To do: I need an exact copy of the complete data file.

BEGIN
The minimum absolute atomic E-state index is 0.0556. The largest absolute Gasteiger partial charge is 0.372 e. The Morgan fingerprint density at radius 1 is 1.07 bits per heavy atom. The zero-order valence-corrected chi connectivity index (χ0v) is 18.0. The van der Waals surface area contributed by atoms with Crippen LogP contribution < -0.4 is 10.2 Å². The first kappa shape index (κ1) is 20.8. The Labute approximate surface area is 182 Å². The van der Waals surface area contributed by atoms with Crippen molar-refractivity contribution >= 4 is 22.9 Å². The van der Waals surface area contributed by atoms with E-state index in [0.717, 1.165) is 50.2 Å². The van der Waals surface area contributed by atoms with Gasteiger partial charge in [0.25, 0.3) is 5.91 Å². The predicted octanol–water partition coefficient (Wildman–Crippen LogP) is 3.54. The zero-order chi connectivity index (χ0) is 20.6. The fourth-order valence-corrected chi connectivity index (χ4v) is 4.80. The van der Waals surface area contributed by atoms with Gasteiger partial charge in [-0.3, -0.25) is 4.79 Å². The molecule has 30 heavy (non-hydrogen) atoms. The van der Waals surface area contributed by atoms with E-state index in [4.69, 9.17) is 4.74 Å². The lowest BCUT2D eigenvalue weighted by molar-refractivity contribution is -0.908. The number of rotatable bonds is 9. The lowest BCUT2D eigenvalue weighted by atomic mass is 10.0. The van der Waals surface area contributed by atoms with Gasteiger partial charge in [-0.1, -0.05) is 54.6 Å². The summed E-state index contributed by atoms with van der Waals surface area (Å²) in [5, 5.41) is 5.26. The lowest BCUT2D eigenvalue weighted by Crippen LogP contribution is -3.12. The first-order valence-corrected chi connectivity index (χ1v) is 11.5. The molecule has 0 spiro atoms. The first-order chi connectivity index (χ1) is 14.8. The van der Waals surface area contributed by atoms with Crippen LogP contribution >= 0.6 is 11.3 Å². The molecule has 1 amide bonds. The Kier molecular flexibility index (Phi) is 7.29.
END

The minimum absolute atomic E-state index is 0.0556. The largest absolute Gasteiger partial charge is 0.372 e. The Morgan fingerprint density at radius 1 is 1.07 bits per heavy atom. The zero-order valence-corrected chi connectivity index (χ0v) is 18.0. The van der Waals surface area contributed by atoms with Crippen LogP contribution < -0.4 is 10.2 Å². The first kappa shape index (κ1) is 20.8. The Labute approximate surface area is 182 Å². The van der Waals surface area contributed by atoms with Crippen molar-refractivity contribution >= 4 is 22.9 Å². The van der Waals surface area contributed by atoms with E-state index in [0.717, 1.165) is 50.2 Å². The van der Waals surface area contributed by atoms with Gasteiger partial charge in [0.25, 0.3) is 5.91 Å². The predicted octanol–water partition coefficient (Wildman–Crippen LogP) is 3.54. The zero-order chi connectivity index (χ0) is 20.6. The fourth-order valence-corrected chi connectivity index (χ4v) is 4.80. The van der Waals surface area contributed by atoms with Gasteiger partial charge in [-0.3, -0.25) is 4.79 Å². The molecule has 30 heavy (non-hydrogen) atoms. The van der Waals surface area contributed by atoms with E-state index in [4.69, 9.17) is 4.74 Å². The lowest BCUT2D eigenvalue weighted by molar-refractivity contribution is -0.908. The number of rotatable bonds is 9. The lowest BCUT2D eigenvalue weighted by atomic mass is 10.0. The van der Waals surface area contributed by atoms with Gasteiger partial charge in [-0.1, -0.05) is 54.6 Å². The summed E-state index contributed by atoms with van der Waals surface area (Å²) in [5, 5.41) is 5.26. The lowest BCUT2D eigenvalue weighted by Crippen LogP contribution is -3.12. The first-order valence-corrected chi connectivity index (χ1v) is 11.5. The molecule has 0 spiro atoms. The first-order chi connectivity index (χ1) is 14.8. The van der Waals surface area contributed by atoms with Crippen LogP contribution >= 0.6 is 11.3 Å². The molecule has 1 amide bonds. The Kier molecular flexibility index (Phi) is 7.29.